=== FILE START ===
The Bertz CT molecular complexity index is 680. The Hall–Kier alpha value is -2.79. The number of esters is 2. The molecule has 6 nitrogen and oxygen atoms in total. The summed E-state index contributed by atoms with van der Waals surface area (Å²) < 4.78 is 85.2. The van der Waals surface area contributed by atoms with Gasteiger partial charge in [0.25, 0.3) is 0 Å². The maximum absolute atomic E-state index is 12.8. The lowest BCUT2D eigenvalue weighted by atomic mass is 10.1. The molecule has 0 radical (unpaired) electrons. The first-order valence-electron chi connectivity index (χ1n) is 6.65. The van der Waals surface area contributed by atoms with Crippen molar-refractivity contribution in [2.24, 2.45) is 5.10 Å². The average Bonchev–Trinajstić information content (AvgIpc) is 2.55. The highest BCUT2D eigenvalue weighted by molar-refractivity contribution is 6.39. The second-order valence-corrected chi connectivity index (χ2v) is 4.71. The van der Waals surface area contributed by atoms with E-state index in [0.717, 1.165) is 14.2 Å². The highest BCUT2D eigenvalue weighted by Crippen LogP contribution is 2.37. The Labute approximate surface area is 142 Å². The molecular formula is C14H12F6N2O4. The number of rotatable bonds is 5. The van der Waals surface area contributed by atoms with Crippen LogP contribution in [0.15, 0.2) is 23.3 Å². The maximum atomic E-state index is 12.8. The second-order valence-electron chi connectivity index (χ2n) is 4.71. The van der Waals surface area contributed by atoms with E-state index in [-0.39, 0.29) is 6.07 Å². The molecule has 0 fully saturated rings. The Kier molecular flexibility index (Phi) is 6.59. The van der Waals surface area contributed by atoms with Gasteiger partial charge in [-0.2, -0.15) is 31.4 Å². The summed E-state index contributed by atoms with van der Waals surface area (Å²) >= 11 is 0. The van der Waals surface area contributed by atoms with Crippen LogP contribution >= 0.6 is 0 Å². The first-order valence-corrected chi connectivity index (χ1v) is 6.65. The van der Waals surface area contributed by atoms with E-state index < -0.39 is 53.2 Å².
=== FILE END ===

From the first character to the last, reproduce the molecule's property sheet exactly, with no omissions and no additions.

The Bertz CT molecular complexity index is 680. The Hall–Kier alpha value is -2.79. The number of esters is 2. The molecule has 6 nitrogen and oxygen atoms in total. The summed E-state index contributed by atoms with van der Waals surface area (Å²) < 4.78 is 85.2. The van der Waals surface area contributed by atoms with Gasteiger partial charge in [0.25, 0.3) is 0 Å². The maximum absolute atomic E-state index is 12.8. The lowest BCUT2D eigenvalue weighted by atomic mass is 10.1. The molecule has 0 radical (unpaired) electrons. The first-order valence-electron chi connectivity index (χ1n) is 6.65. The van der Waals surface area contributed by atoms with Crippen molar-refractivity contribution in [2.24, 2.45) is 5.10 Å². The average Bonchev–Trinajstić information content (AvgIpc) is 2.55. The highest BCUT2D eigenvalue weighted by molar-refractivity contribution is 6.39. The second-order valence-corrected chi connectivity index (χ2v) is 4.71. The van der Waals surface area contributed by atoms with E-state index in [0.717, 1.165) is 14.2 Å². The highest BCUT2D eigenvalue weighted by Crippen LogP contribution is 2.37. The Labute approximate surface area is 142 Å². The molecular formula is C14H12F6N2O4. The number of rotatable bonds is 5. The van der Waals surface area contributed by atoms with Crippen LogP contribution in [0.15, 0.2) is 23.3 Å². The maximum atomic E-state index is 12.8. The second-order valence-electron chi connectivity index (χ2n) is 4.71. The van der Waals surface area contributed by atoms with E-state index in [-0.39, 0.29) is 6.07 Å². The molecule has 0 fully saturated rings. The Kier molecular flexibility index (Phi) is 6.59. The van der Waals surface area contributed by atoms with Gasteiger partial charge in [-0.2, -0.15) is 31.4 Å². The summed E-state index contributed by atoms with van der Waals surface area (Å²) >= 11 is 0. The van der Waals surface area contributed by atoms with Crippen LogP contribution >= 0.6 is 0 Å². The first-order valence-corrected chi connectivity index (χ1v) is 6.65. The van der Waals surface area contributed by atoms with E-state index < -0.39 is 53.2 Å².